Nuclear Weapons, President Trump, and General Mattis

December 21, 2018 | 4:28 pm
Lisbeth Gronlund
Former Contributor

Many people trusted that Secretary of Defense Mattis would be able to rein in the dangerous impulses of his erratic boss who, as commander-in-chief, has the authority to order the use of military forces—including nuclear weapons.

Indeed, General Mattis may have privately assured some members of Congress that he would get into the loop to restrain President Trump if it looked like a nuclear crisis was brewing. So people are naturally worried that Mattis’ resignation will put Trump back in full control of US nuclear weapons.

But regardless of what Mattis may or may not have told members of Congress, the secretary of defense is not in the decision chain for a nuclear launch and has no ability to stop a launch order from going through. Perhaps Mattis could have talked Trump out of ordering an attack in the first place, assuming he knew the president was considering such an attack, but he had neither the legal authority nor the ability to prevent one from being carried out.

(Source: Dept. of Defense)

The fact is that the US president has sole and complete authority to order a launch of nuclear weapons. No consultation with military or political advisors is necessary.

It’s just the president’s finger on the button, and no one gets a veto.

One Phone Call is All it Takes

To order the use of nuclear weapons, the president would simply call the Pentagon’s “War Room,” read a code to an officer to confirm that he or she is indeed the president, and specify what targets to attack. (If the president is not at the White House or other location with secure communication, he or she would use the so-called nuclear football to order the use of nuclear weapons.)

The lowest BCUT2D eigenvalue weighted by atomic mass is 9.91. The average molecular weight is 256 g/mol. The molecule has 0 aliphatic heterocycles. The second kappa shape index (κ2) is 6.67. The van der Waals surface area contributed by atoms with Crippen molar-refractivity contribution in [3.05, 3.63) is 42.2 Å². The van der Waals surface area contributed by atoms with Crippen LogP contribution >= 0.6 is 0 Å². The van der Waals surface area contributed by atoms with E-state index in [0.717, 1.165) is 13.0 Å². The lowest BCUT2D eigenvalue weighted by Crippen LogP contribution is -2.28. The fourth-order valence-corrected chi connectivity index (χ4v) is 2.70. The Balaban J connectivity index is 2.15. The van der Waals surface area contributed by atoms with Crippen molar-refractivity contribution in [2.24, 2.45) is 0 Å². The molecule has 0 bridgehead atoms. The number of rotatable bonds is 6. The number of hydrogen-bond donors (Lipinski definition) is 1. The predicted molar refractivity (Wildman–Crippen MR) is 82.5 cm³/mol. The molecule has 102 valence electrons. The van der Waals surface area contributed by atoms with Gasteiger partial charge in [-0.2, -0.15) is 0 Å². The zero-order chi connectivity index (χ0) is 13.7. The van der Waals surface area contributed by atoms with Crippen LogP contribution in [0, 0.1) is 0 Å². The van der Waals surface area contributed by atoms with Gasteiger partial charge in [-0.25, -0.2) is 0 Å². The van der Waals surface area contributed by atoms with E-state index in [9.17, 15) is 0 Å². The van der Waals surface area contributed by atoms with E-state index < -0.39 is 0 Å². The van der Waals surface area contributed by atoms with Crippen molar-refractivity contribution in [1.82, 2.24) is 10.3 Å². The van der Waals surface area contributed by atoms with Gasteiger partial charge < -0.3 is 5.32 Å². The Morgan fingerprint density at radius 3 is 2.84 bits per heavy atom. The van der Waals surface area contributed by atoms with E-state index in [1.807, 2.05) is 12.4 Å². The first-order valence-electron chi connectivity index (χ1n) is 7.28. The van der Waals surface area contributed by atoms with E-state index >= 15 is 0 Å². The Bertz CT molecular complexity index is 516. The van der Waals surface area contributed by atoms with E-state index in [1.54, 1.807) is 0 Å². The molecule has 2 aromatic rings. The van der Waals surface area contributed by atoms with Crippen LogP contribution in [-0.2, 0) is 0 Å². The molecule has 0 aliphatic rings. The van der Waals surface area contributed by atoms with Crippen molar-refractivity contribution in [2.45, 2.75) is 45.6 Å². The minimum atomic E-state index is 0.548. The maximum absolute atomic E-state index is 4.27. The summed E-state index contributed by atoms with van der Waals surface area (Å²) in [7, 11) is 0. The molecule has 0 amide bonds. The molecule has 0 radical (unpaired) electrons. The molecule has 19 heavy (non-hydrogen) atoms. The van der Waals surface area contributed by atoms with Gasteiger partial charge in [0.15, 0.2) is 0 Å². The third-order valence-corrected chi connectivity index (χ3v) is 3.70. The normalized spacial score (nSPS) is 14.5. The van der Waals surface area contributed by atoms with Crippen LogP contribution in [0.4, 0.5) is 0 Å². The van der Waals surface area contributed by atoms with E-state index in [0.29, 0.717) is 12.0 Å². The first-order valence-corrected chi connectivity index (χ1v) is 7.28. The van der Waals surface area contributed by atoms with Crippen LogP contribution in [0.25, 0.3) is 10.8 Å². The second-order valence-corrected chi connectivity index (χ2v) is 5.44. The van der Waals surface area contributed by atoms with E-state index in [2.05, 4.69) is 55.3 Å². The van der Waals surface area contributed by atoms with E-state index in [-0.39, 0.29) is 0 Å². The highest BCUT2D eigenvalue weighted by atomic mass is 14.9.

After confirming the president’s identity, the War Room would send an encrypted launch order directly to aircraft pilots, the underground crews that launch land-based missiles, and/or the submarine crews that launch submarine-based missiles. This whole process would take only minutes and does not involve anyone else in the Pentagon. Secretary of Defense Mattis might only find out after the fact.

Nuclear-armed aircraft would take some time to prepare for takeoff and reach their targets, meaning in principle there may be time for the secretary of defense to intervene and order the planes to return to base. It would be illegal and the pilots would likely ignore the order, but it would be physically possible. Some fraction of US submarine-based missiles could be launched within about 15 minutes of receiving an order, which may or may not be enough time for someone to attempt to intervene.

However, it would likely not be physically possible to intervene in the launch of US land-based missiles. These 400 missiles are kept on high alert and it would only be a matter of minutes from the presidential order to when missiles would leave their silos.

(Keeping these missiles on high alert results in another significant risk—a US launch based on a false alarm. The United States keeps these weapons on hair trigger alert to maintain the option of launching them quickly on warning of an attack—before they could be destroyed by incoming warheads. However, there have been numerous false alarms in the past and this danger remains. Because it takes only 25 minutes for a long-range missile to travel between the United States and Russia, the timeline for making a launch decision a very short and the president would have only a few minutes to be briefed, confer, and make a launch decision.)

So while people might hope that someone like Secretary Mattis could rein in the president’s dangerous impulses, there is essentially nothing Mattis or anyone else could do to stop a launch they thought was not justified.

The Real Problem: US Policy

While the current president has highlighted the risks inherent in this system, the problem is far bigger than President Trump. At its core, the problem is US nuclear weapons policy.

The policy must change.

The United States should: